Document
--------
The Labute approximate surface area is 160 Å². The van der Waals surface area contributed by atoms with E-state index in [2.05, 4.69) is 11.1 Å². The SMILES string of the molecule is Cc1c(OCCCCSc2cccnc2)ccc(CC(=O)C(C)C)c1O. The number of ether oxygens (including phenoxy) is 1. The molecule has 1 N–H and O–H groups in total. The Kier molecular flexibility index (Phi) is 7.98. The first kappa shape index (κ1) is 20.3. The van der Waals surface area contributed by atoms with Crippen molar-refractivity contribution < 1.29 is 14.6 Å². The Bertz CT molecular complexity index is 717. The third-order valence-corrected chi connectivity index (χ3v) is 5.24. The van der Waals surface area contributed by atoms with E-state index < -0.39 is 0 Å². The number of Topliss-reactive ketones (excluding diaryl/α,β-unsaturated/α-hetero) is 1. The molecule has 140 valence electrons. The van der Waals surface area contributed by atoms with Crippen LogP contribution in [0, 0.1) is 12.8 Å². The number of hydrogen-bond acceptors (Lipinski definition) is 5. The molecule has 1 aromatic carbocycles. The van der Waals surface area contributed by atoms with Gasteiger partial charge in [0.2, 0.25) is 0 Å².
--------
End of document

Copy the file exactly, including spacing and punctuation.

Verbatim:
The Labute approximate surface area is 160 Å². The van der Waals surface area contributed by atoms with E-state index in [2.05, 4.69) is 11.1 Å². The SMILES string of the molecule is Cc1c(OCCCCSc2cccnc2)ccc(CC(=O)C(C)C)c1O. The number of ether oxygens (including phenoxy) is 1. The molecule has 1 N–H and O–H groups in total. The Kier molecular flexibility index (Phi) is 7.98. The first kappa shape index (κ1) is 20.3. The van der Waals surface area contributed by atoms with Crippen molar-refractivity contribution < 1.29 is 14.6 Å². The Bertz CT molecular complexity index is 717. The third-order valence-corrected chi connectivity index (χ3v) is 5.24. The van der Waals surface area contributed by atoms with E-state index < -0.39 is 0 Å². The number of Topliss-reactive ketones (excluding diaryl/α,β-unsaturated/α-hetero) is 1. The molecule has 140 valence electrons. The van der Waals surface area contributed by atoms with Crippen LogP contribution in [0, 0.1) is 12.8 Å². The number of hydrogen-bond acceptors (Lipinski definition) is 5. The molecule has 1 aromatic carbocycles. The van der Waals surface area contributed by atoms with Gasteiger partial charge in [0.2, 0.25) is 0 Å².